Every year my family begins our new year with with requisite black eyed peas and collards. This year I added to that favorite repertoire by adding red cabbage. It was a hit!
1 lb. bag of dried black eyed peas
5 c. water
One chopped onion
1/2 t. pepper
1/2 t. hot sauce
2 c. cooked rice
1/2 c. chopped green onions
Soak the beans overnight in enough water to cover. In the morning drain and rinse the beans and add them to a crockpot. Add the water, the chopped onion, pepper and hot sauce. A friend of mine introduced me to this product:
Believe it or not, it's vegan! I even wrote to the company to verify it. It does contain MSG, but more on that later. I added two packets to the beans. Cook on low overnight. Before serving, stir in the rice and the green onions.
One head of red cabbage, sliced
2 c. water
1/4 c. white vinegar
1/3 c. vegan butter
1/4 c. firmly packed brown sugar
1 t. salt
1/2 t. ground nutmeg
2 Granny Smith apples, sliced and peeled
Combine all but the apples in a Dutch oven and bring to a boil. Reduce heat, cover and simmer 30 minutes, stirring occasionally. After 30 minutes add the apples. Simmer another 30 minutes. Serve.
My collards this year were chopped and frozen. I made them according to the package instructions.
Now about the MSG. Monosodium glutamate (MSG) is a flavor enhancer commonly added to Chinese food, canned vegetables, soups and just about any and everything processed. MSG is produced from seaweed or by a bacterial fermentation process with molasses or starch and ammonium salts. MSG can be processed with an enzymatic process using vegetarian ingredients such a soy or papaya. It is believed that large amounts of MSG may produce some negative physical reactions and many people have strong allergic reaction to products that contain MSG and symptoms after eating products containing it have been headaches, chest pain, numbness, mood changes and depression. The Mayo Clinic states that researchers have found no definitive evidence of a link between MSG and these symptoms. Researchers acknowledge, though, that a small percentage of people may have short-term reactions to MSG. Symptoms are usually mild and don't require treatment. The only way to prevent a reaction is to avoid foods containing MSG. My advice? As with all things, moderation is the key. Use sparingly if you do use it, or avoid it if you experience any of these symptoms.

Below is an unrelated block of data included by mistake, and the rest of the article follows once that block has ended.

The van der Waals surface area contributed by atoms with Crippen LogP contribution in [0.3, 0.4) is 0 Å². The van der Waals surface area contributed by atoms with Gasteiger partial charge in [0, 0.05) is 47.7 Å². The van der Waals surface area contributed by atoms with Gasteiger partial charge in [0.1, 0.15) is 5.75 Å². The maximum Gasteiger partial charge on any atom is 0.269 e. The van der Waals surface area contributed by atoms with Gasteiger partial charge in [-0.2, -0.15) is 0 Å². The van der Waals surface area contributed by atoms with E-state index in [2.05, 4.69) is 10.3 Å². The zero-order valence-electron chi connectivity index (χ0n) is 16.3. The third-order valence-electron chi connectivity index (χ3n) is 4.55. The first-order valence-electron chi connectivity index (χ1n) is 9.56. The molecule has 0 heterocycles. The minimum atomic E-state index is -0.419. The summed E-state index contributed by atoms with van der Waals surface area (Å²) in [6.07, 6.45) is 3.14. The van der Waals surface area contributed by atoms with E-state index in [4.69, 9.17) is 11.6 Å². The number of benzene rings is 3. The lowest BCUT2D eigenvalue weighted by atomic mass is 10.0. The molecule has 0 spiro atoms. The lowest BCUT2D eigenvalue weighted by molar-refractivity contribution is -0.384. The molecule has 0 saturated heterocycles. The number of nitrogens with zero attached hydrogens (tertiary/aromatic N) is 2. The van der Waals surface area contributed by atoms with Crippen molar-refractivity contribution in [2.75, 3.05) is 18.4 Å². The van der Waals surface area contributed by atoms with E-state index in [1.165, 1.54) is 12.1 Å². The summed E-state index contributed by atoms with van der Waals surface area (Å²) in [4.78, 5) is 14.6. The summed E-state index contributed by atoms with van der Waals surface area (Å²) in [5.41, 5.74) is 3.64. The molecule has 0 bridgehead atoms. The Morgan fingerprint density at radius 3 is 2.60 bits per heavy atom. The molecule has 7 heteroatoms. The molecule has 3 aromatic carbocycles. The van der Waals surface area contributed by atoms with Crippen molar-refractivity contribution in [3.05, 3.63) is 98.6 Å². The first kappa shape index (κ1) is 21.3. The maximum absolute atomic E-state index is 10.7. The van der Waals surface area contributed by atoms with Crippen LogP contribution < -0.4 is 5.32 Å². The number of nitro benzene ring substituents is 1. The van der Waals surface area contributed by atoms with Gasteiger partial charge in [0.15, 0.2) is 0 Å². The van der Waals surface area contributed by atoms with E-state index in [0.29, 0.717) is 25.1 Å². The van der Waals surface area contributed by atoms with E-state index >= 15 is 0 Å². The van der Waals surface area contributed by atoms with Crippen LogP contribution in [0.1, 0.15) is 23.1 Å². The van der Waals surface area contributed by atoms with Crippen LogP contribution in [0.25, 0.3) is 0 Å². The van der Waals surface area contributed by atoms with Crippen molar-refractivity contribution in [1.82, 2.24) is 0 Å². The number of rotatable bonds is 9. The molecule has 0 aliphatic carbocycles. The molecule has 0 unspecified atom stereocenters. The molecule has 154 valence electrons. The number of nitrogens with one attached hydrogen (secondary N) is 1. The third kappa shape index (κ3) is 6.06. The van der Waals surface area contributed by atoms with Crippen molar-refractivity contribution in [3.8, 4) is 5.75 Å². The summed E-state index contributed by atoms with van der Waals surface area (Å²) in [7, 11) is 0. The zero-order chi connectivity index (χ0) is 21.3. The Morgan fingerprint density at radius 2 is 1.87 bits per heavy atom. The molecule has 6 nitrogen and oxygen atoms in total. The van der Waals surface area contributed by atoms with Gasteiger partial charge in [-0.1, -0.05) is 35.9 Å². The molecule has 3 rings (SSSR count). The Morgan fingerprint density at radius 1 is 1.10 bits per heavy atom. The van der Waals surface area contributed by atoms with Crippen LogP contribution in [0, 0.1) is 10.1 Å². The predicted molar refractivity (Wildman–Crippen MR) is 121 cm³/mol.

Now, go and enjoy this gift of a new year!